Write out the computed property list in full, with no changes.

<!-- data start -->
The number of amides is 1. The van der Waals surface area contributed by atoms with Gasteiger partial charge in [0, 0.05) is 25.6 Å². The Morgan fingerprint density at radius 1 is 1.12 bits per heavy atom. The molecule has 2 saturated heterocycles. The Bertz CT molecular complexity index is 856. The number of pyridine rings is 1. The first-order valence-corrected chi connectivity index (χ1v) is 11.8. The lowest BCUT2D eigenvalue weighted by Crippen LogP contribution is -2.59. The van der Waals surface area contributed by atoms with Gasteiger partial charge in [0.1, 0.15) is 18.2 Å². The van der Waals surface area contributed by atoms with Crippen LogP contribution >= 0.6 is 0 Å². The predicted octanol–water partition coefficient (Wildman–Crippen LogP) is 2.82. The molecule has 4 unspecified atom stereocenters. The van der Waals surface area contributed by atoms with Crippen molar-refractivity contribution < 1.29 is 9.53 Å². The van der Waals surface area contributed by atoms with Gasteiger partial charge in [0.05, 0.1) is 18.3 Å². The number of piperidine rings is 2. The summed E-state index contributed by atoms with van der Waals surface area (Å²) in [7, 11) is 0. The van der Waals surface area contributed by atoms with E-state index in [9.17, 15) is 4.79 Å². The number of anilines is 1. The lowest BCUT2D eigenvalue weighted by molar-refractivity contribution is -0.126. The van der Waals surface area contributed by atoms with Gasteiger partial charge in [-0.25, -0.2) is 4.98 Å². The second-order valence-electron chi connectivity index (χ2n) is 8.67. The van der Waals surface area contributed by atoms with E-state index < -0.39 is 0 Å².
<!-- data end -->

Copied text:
The number of amides is 1. The van der Waals surface area contributed by atoms with Gasteiger partial charge in [0, 0.05) is 25.6 Å². The Morgan fingerprint density at radius 1 is 1.12 bits per heavy atom. The molecule has 2 saturated heterocycles. The Bertz CT molecular complexity index is 856. The number of pyridine rings is 1. The first-order valence-corrected chi connectivity index (χ1v) is 11.8. The lowest BCUT2D eigenvalue weighted by Crippen LogP contribution is -2.59. The van der Waals surface area contributed by atoms with Gasteiger partial charge in [0.1, 0.15) is 18.2 Å². The van der Waals surface area contributed by atoms with Crippen LogP contribution >= 0.6 is 0 Å². The predicted octanol–water partition coefficient (Wildman–Crippen LogP) is 2.82. The molecule has 4 unspecified atom stereocenters. The van der Waals surface area contributed by atoms with Crippen molar-refractivity contribution < 1.29 is 9.53 Å². The van der Waals surface area contributed by atoms with Gasteiger partial charge in [0.05, 0.1) is 18.3 Å². The number of piperidine rings is 2. The summed E-state index contributed by atoms with van der Waals surface area (Å²) in [7, 11) is 0. The van der Waals surface area contributed by atoms with E-state index in [9.17, 15) is 4.79 Å². The number of anilines is 1. The lowest BCUT2D eigenvalue weighted by molar-refractivity contribution is -0.126. The van der Waals surface area contributed by atoms with Gasteiger partial charge in [-0.25, -0.2) is 4.98 Å². The second-order valence-electron chi connectivity index (χ2n) is 8.67. The van der Waals surface area contributed by atoms with E-state index < -0.39 is 0 Å².